Heard of self care recently?
Okay, who am I kidding? Of COURSE you’ve heard of self-care.
I’m sure by now you’ve heard all the reid on self care: it is important, it’s not important, don’t overindulge, it’s not overindulging, don’t be selfish, it’s not selfish, etc.
So instead of talking about all of that, let’s take a back-door tour of self-care.
Let’s talk about you.
Know Thine Self:
If the first rule of parenting is Know Thine Rules, then the first rule of life is Know Thine Self. (We’ll talk more about the relationship between those two in a future post this month)
I know, you’ve been living with yourself for the past 20, 30, 40 odd years, but really, honestly, do you know yourself?
Now, before you stop reading right here and write off this whole post (Yes, Chaya Shifra, I really do honestly know myself), I challenge you to hang ‘round till the end and see if there may be more to explore here.
Because oftentimes, especially as a child and young adult, we form our view of ourselves by those around us; and, for many of us, by the time we’d entered adulthood, we were gifted with this roller coaster ride called motherhood. We hardly had a chance to get to know ourselves before needing to meet the many and varied needs of our children.
But mothering children is one of the most crucial stages in your life that you’ll really need to know yourself: in order to be the mother that you want to be for your children, knowing yourself has to come first.
Over the next few weeks, you’ll read some ways that we can know ourselves, starting with our physical needs, and how they relate to mothering.
What Your Self Needs Physically
I’ve lost count of the number of women I’ve spoken to who tell me that “I can manage on 5 hours of sleep just fine.”
Of the people who say that, “Yeah, I don’t really drink water…”
And I know personally how hard it is to make time for exercise and make sure that I have three real meals every day.
We all have different physical limits; each one of our bodies react differently to different types of stimuli or restrictions.
So while one person might, externally, seem to be “fine” on just 5 hours of sleep, or somehow not get “hangry” even when ravenously hungry, the facts on the ground tell us that you will not function optimally when you’re not meeting your body’s needs.
So I challenge you to notice your needs:
Do you feel tired at all throughout the day? If so, when? Jot it down somewhere.
Are you noticing yourself get a second wind or boost at 8 pm? At 10 pm? Could it be that your “night-owl”-ness is actually overtiredness? Or a natural boost from the circadian cycle — despite your tiredness?
Do you notice your hunger cues during the day? Do you tend to feed yourself when you’re hungry, or just ignore it till you can’t handle it anymore? Do you eat breakfast? Lunch? Dinner?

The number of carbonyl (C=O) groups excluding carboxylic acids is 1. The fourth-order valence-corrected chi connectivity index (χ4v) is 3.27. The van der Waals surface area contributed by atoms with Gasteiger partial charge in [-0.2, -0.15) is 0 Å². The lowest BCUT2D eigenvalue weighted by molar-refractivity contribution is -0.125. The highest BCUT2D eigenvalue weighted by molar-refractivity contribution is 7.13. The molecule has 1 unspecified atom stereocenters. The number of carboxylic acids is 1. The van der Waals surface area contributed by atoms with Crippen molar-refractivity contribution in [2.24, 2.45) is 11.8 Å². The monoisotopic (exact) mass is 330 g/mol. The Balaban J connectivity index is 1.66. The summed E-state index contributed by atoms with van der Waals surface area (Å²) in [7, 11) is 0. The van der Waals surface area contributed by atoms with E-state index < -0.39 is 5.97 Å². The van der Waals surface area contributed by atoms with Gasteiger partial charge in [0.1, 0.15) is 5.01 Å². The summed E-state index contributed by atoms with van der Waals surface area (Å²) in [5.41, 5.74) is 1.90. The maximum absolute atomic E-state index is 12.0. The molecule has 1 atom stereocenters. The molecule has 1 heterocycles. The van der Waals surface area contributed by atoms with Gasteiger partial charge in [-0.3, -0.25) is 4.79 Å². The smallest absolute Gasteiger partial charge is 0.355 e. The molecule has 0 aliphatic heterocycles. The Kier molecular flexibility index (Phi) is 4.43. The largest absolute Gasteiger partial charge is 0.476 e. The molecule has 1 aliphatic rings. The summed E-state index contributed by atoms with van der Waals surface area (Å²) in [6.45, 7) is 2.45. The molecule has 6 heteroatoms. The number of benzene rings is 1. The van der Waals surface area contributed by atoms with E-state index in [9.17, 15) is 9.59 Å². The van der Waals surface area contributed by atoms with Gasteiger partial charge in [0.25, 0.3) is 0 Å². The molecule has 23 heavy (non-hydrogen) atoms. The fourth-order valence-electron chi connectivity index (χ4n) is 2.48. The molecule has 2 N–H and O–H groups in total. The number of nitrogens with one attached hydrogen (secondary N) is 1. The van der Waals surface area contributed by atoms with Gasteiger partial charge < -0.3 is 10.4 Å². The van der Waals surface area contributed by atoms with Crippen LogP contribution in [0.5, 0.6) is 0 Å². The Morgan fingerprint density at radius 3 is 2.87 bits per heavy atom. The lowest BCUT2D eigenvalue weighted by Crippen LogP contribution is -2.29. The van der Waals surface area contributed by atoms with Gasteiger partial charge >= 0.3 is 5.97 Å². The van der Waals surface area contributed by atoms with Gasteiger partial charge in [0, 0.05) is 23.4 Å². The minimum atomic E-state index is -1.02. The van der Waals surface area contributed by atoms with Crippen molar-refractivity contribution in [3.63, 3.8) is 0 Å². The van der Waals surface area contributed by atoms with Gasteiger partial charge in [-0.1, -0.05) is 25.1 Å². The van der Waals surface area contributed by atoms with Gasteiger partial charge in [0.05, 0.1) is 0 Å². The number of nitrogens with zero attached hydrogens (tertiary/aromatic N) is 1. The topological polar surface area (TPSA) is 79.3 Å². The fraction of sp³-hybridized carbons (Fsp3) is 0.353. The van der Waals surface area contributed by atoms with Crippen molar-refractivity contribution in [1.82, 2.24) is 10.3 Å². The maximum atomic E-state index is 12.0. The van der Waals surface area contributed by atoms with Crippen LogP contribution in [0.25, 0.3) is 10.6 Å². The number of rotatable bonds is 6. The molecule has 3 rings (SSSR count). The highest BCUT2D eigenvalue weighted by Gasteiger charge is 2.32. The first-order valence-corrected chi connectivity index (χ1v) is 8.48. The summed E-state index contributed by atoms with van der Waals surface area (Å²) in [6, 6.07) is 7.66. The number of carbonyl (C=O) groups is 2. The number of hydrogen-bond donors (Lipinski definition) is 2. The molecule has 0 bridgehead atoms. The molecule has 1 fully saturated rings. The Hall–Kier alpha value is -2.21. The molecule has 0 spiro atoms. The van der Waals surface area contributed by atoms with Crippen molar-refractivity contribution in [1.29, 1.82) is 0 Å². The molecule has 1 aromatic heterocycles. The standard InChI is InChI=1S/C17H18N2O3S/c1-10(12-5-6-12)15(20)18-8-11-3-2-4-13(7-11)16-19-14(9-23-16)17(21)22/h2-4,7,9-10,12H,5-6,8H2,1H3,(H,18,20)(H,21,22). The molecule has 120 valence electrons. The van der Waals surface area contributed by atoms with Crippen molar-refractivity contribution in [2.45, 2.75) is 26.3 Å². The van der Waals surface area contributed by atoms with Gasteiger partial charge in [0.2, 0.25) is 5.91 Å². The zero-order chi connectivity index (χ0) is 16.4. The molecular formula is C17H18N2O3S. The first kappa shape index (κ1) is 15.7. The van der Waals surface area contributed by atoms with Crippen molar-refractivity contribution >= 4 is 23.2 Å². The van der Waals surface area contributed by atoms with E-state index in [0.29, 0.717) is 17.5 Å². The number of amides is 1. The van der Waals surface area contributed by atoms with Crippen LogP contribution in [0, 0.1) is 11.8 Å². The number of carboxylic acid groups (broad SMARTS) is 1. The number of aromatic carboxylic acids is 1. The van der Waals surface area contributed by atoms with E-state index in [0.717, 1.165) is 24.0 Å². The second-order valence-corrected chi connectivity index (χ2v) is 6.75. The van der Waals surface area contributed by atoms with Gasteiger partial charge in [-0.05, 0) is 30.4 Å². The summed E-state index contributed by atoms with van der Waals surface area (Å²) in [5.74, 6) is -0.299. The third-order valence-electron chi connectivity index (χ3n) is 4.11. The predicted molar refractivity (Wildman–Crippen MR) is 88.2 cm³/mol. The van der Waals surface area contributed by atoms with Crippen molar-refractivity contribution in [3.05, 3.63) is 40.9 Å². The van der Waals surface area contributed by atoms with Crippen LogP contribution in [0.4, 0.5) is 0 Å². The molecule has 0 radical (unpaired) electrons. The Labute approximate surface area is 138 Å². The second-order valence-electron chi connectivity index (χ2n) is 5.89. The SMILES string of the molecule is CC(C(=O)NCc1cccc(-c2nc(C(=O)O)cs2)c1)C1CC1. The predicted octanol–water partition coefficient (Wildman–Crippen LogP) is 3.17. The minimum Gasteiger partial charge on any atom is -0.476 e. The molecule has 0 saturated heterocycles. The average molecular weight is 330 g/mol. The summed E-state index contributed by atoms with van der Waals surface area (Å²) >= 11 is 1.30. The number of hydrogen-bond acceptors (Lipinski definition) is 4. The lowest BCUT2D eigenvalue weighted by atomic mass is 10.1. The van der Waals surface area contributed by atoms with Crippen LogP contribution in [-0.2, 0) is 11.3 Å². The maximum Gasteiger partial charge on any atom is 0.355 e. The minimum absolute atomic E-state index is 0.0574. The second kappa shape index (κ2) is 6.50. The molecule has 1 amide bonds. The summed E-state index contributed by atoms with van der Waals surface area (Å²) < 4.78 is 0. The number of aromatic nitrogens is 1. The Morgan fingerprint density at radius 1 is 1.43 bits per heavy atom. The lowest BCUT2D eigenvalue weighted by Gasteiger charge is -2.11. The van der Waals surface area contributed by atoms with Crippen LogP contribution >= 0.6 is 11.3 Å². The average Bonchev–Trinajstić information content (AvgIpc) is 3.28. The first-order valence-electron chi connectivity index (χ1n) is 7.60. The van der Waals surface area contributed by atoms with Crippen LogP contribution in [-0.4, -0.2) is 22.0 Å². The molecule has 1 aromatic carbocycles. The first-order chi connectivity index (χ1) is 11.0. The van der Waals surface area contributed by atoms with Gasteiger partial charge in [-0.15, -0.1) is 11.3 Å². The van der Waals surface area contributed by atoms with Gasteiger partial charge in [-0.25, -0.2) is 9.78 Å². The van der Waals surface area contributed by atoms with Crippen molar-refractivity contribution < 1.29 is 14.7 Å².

If 10 was overstuffed and 0 was ravenous, how often do you get lower than a 3?
And try to notice feeling thirsty. Do you feel it? Does it all come on at night because you haven’t drunk enough during the day? Or do you not even feel it at all?
You’ll know that your body is actually getting the hydration it needs when your morning pee is pale in color. Take a moment to notice tomorrow morning. If it’s a deep yellow, try to notice thirst throughout the day — and drink something when you feel it.
And how about movement? How do you feel when you get movement into your day or week? How do you feel when you don’t?
To begin noticing, start small, or as my 5th grade teacher said: eat the elephant bite by bite.
Choose one small thing for today, one small area that you’ll get to know yourself.
Knowing Your Physical Needs and Mothering
As with all of our needs, knowing our physical needs, and meeting them, enables us to function optimally, so that we can best and easiest be present as a mother in our children’s lives (as well as filling all the many other roles we play).
Hunger and tiredness affect our ability to execute proper judgement – especially of the split-second variety. Inadequate hydration, movement and nutrition will affect our health. Meeting our physical needs properly will also fill us up with the feel-good hormones that naturally occur in our bodies, making it easier for us to be present, enjoy being with our children, and make the many tasks we have easier to carry out.
But beyond that, knowing our physical needs, and meeting our physical needs makes us more aware of our children’s needs, helping us raise children who are attuned to their needs and know when and how to meet them.
Perhaps even more importantly, consistently meeting our own needs models, for our children, how to take care of their own bodies.
Seeing the bigger picture
“We’re not raising babies. We’re raising tomorrow’s adults.”
That’s why the KinderWink method looks at the whole bigger picture – not just your baby’s bedtime, but also you, your baby in the longer term, and meeting all of your children’s needs.
Making moments throughout the day that you can notice – and meet! – your needs is a ripple effect that can have a long-term impact on your children for the months and years to come.
So tell me: what are you going to notice?